Thursday, May 26, 2011


The light is here. The city is embarking on the annual Bacchanalian time called White Nights.  At this point the sky is still a cobalt blue at midnight.  "Magic Hour" - the late afternoon side light film directors covet  - lasts about six hours.

Nevsky Prospekt at 8:00 pm
We've just finished a really busy period of teaching, rehearsing and performing.  Producing theatre in Russia is an adventure.  What they lack in organizational skills or fathomable management, they make up for in passion.  What is clear is that without Volodya's insider know-how we would have been sunk for sure.  Our posse from America arrived and settled into either our apartment (Julsci and Bill) or Soul Kitchen Hostel (Dan and David).  We had one five hour rehearsal with everyone and then an hour or so to tech in each of the theatres we played.  Surreal experience of teching in the Dostoyevsky Theatre as the lighting director's toddler alternately nursed while his mom tried to set levels, or banged on Dan Dukich's drum.  All happening with Butoh, Performance Art, Dancers and Clowns sharing the space.  Three or four languages....Felini-esque.  Really great time had by all and I am so excited to report that I ran our light board in both theatres, making up and composing light as we went, live.  It was thrilling and now I dream of completely changing my career to Lighting Designer.
A lighting designer that NEVER goes on ladders.
And also doesn't need to know anything about electricity or cables.
Igor and Volodya rehearse at the Academy
Does that kind of lighting designer exist?
The shows were very successful and we all agree that playing this show to Russians is the way to go. They know this story of Mayakovsky and Lily Brick as we know about Yoko and John.  It's their national story and they care about it.  The work on making it all Russian text was worth it.  The audiences both nights ended up clapping in unison to beg more bows from our confused actors.  We are already making some plans to bring the entire show back to a theatre here next year. So that was great fun.  The workshops at the Academy also ended on a high note.  Our Open Class was well attended and the students demonstrated how far they have come and presented the work as I babbled about it to the audience, with the expected Russian seriousness and commitment. They are a great group. It is very clear that our way of working is just so different from what they are getting in their regular courses at the Academy. I feel in some ways like their corruptor but I also constantly stress that this physical and non-realistic approach does NOT replace the solid Stanislavsky training they are getting. In fact, it enhances it and hopefully will infect their more traditional work with more life.   I want so badly to bring them to the U.S. to mix with and meet my UMN students. My UMN students could use some help with the basics of realism.   As I told my Russian students, "many of my American students, if left to their own devices,  rarely even play humans."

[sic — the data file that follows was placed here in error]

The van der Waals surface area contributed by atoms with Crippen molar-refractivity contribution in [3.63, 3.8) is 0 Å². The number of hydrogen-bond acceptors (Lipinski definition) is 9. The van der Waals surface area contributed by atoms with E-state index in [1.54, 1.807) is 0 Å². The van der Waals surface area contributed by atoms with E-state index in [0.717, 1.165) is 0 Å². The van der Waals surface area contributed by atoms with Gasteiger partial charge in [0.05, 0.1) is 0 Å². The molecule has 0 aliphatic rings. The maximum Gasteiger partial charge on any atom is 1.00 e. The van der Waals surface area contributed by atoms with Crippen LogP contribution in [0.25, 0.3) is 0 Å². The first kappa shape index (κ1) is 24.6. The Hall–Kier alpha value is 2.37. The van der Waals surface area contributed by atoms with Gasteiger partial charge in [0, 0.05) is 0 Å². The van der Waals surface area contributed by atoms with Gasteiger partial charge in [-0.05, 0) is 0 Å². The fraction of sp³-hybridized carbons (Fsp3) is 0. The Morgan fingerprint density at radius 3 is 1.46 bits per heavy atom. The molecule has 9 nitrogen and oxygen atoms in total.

dan and i doing Chapin with dolma
David and Dan stayed an extra four days after the festival. We took them to the Cat Cafe for Georgian food and we all went to Peterhof on a "fast boat" to see the Summer home of the Czars.  The boys enjoyed the boat ride and we all enjoyed the fresh air after the dust of the city.  
just a little country house...

In THEATRE news:  Went to see Lev Dodin's productions of Uncle Vanya (transcendent) and King Lear (horrendous). I love going to the Maly Theatre to see anything, especially with Peter Cemak, my favorite Maly actor. I am attempting to see Dodin's new Three Sisters in June.  I hear its "DARK".  Can't wait.  Yalies: David Chambers was just here too for another project and we got to hook up briefly a few times.  He seems great as always and it was a trip down memory lane to walk these streets with him again.